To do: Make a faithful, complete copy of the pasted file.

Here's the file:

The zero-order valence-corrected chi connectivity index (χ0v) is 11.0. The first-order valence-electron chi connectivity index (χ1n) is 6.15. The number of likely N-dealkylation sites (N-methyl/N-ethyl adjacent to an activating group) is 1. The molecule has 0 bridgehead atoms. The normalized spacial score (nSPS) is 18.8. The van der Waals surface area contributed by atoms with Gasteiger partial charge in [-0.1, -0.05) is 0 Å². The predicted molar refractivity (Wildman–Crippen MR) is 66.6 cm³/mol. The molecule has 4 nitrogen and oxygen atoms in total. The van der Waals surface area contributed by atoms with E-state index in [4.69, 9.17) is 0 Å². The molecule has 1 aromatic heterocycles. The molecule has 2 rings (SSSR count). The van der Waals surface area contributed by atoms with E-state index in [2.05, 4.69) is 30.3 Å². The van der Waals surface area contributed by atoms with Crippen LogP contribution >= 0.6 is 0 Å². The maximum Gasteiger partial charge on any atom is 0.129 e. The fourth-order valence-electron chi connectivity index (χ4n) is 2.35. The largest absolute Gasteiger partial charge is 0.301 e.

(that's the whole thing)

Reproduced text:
The zero-order valence-corrected chi connectivity index (χ0v) is 11.0. The first-order valence-electron chi connectivity index (χ1n) is 6.15. The number of likely N-dealkylation sites (N-methyl/N-ethyl adjacent to an activating group) is 1. The molecule has 0 bridgehead atoms. The normalized spacial score (nSPS) is 18.8. The van der Waals surface area contributed by atoms with Gasteiger partial charge in [-0.1, -0.05) is 0 Å². The predicted molar refractivity (Wildman–Crippen MR) is 66.6 cm³/mol. The molecule has 4 nitrogen and oxygen atoms in total. The van der Waals surface area contributed by atoms with E-state index in [4.69, 9.17) is 0 Å². The molecule has 1 aromatic heterocycles. The molecule has 2 rings (SSSR count). The van der Waals surface area contributed by atoms with E-state index in [2.05, 4.69) is 30.3 Å². The van der Waals surface area contributed by atoms with Crippen LogP contribution >= 0.6 is 0 Å². The maximum Gasteiger partial charge on any atom is 0.129 e. The fourth-order valence-electron chi connectivity index (χ4n) is 2.35. The largest absolute Gasteiger partial charge is 0.301 e.